This article will deal with three basic questions regarding home mortgages:
- Is a shorter-term mortgage better than a longer-term mortgage?
- What is the significance of “points” on a mortgage loan?
- How can you determine if mortgage refinancing is likely to be worthwhile for you?
The information that follows should help answer these questions.
Many home buyers are being led to believe that a 15-year mortgage is clearly preferable to a longer-term mortgage, because of all the interest they will save by paying off their mortgage sooner. They are being told that if they choose the shorter-term mortgage, they will be able to save tens of thousands of dollars over the life of the mortgage.
However, the benefits of a shorter-term mortgage are not that certain, as indicated by the following excerpts from The Wall Street Journal (11-6-85):
The total interest payments on the shorter loan are indeed dramatically less. But many people taking those shorter loans . . . won’t end up with anywhere near that much extra money in their pockets. Although most of them will probably do better with the shorter loans, the actual savings are likely to be more modest than they think.
One reason is that the . . . higher monthly payment on the shorter loans is money that could otherwise be invested.
Borrowers will generally do better with a longer-term loan if they can invest at an after-tax rate that exceeds the after-tax rate on the mortgage.
The potential cost savings is . . . only one factor to consider in weighing a 15-year mortgage.
Probably the biggest single question for borrowers is whether they can afford the higher monthly payments.
Instead of a 15-year mortgage, you may want to consider a longer-term mortgage, which will have a somewhat higher interest rate, but will give you flexibility as to when, or if, you make higher monthly payments.
Another important question is whether the home buyer who chooses a longer-term mortgage will have the self-discipline to consistently invest the difference in the amount of the monthly payments. If not, then the shorter-term mortgage would be a way to ensure that the money would be invested (in the house) rather than spent.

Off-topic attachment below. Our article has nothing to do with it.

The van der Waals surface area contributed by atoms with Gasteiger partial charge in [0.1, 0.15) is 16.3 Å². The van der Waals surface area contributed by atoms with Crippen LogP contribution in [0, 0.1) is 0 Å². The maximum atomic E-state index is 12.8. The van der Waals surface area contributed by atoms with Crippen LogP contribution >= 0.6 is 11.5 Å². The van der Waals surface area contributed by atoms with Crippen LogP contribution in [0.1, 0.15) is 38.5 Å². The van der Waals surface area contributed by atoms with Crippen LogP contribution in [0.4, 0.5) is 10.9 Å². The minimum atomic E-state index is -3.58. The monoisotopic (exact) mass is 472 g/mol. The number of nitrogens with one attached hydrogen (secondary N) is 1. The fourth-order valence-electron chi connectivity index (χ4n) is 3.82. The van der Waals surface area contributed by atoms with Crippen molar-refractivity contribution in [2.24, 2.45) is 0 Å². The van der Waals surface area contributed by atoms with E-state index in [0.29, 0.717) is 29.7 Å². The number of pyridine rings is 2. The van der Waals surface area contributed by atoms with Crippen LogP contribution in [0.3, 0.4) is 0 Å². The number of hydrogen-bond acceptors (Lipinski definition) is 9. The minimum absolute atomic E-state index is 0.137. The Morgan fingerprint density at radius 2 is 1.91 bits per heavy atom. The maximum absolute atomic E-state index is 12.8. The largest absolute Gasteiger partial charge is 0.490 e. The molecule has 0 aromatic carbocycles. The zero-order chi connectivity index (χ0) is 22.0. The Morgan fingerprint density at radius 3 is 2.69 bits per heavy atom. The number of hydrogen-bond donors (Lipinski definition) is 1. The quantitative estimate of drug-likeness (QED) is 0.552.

Mortgage companies use “points” as a means of receiving additional income without having to charge as high an interest rate as they would otherwise. By offering the lower interest rates on their mortgages, the mortgage companies appear to be more competitive. Furthermore, since the “points” are paid in cash at the time of closing on the mortgage loan, the mortgage companies receive this income sooner than they would if they charged a higher interest rate instead.
An article in The Wall Street Journal (3-25-87) provides the following insights regarding how to assess the significance of “points”:
[H]ome buyers sometimes aren’t . . . sensitive about points, at least partly because many don’t fully understand how points affect their overall costs.
One rule of thumb is to equate each point with about one quarter percent on the interest rate. . . . So an 8 3/4% loan with two points is equivalent to roughly a 9% rate with one point – at least during the first few years.
How long the borrower plans to stay in a particular house is a major factor. . . .
[T]he less time the buyer plans to keep a house, the more points add to the effective annual rate.
Therefore, buyers who expect to be in a house for more than a few years — generally, more than five years — will usually benefit from paying more “points” to get a lower rate on their mortgage. Conversely, buyers who expect to buyers be in a house for a shorter period of time will generally find it cheaper to pay fewer “points,” even if they have to pay a somewhat higher interest rate on their mortgage.
Note that the effect on income taxes should also be taken into consideration. “Points” paid on a mortgage to purchase a home are fully tax deductible for the year in which they are paid. However, “points” on a refinanced mortgage must be prorated over the life of the loan.
If the homeowner is required to pay “points” and closing costs to refinance a loan, refinancing may not be worthwhile unless the interest rate on a new mortgage is at least two percentage points lower than the interest rate on the existing mortgage.
On the other hand, if no “points” are required and the lender pays all of the closing costs, just half a percentage point difference in the interest rates may be sufficient to make refinancing attractive.
In such cases, the new payment can be subtracted from the old payment to determine the amount of the savings, if any.